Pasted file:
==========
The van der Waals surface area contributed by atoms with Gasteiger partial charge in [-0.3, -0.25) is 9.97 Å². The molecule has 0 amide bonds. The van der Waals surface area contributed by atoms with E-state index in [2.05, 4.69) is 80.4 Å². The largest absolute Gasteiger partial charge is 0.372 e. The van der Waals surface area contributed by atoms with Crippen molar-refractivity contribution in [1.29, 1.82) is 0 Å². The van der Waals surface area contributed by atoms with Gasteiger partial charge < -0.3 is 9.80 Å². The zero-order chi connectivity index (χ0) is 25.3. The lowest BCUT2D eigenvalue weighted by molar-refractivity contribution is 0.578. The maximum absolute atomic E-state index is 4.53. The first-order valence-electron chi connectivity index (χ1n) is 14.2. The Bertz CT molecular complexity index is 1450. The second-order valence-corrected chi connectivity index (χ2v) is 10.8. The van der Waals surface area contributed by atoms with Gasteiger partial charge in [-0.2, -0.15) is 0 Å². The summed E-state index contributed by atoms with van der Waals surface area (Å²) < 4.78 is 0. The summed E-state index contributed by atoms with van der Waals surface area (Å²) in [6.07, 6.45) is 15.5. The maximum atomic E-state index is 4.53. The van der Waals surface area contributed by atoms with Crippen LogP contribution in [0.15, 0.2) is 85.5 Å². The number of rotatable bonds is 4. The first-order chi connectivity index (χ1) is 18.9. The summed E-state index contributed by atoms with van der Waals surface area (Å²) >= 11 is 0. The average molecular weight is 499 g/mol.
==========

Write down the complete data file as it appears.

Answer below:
The van der Waals surface area contributed by atoms with Gasteiger partial charge in [-0.3, -0.25) is 9.97 Å². The molecule has 0 amide bonds. The van der Waals surface area contributed by atoms with E-state index in [2.05, 4.69) is 80.4 Å². The largest absolute Gasteiger partial charge is 0.372 e. The van der Waals surface area contributed by atoms with Crippen molar-refractivity contribution in [1.29, 1.82) is 0 Å². The van der Waals surface area contributed by atoms with Gasteiger partial charge < -0.3 is 9.80 Å². The zero-order chi connectivity index (χ0) is 25.3. The lowest BCUT2D eigenvalue weighted by molar-refractivity contribution is 0.578. The maximum absolute atomic E-state index is 4.53. The first-order valence-electron chi connectivity index (χ1n) is 14.2. The Bertz CT molecular complexity index is 1450. The second-order valence-corrected chi connectivity index (χ2v) is 10.8. The van der Waals surface area contributed by atoms with Gasteiger partial charge in [-0.2, -0.15) is 0 Å². The summed E-state index contributed by atoms with van der Waals surface area (Å²) < 4.78 is 0. The summed E-state index contributed by atoms with van der Waals surface area (Å²) in [6.07, 6.45) is 15.5. The maximum atomic E-state index is 4.53. The van der Waals surface area contributed by atoms with Crippen LogP contribution in [0.15, 0.2) is 85.5 Å². The number of rotatable bonds is 4. The first-order chi connectivity index (χ1) is 18.9. The summed E-state index contributed by atoms with van der Waals surface area (Å²) >= 11 is 0. The average molecular weight is 499 g/mol.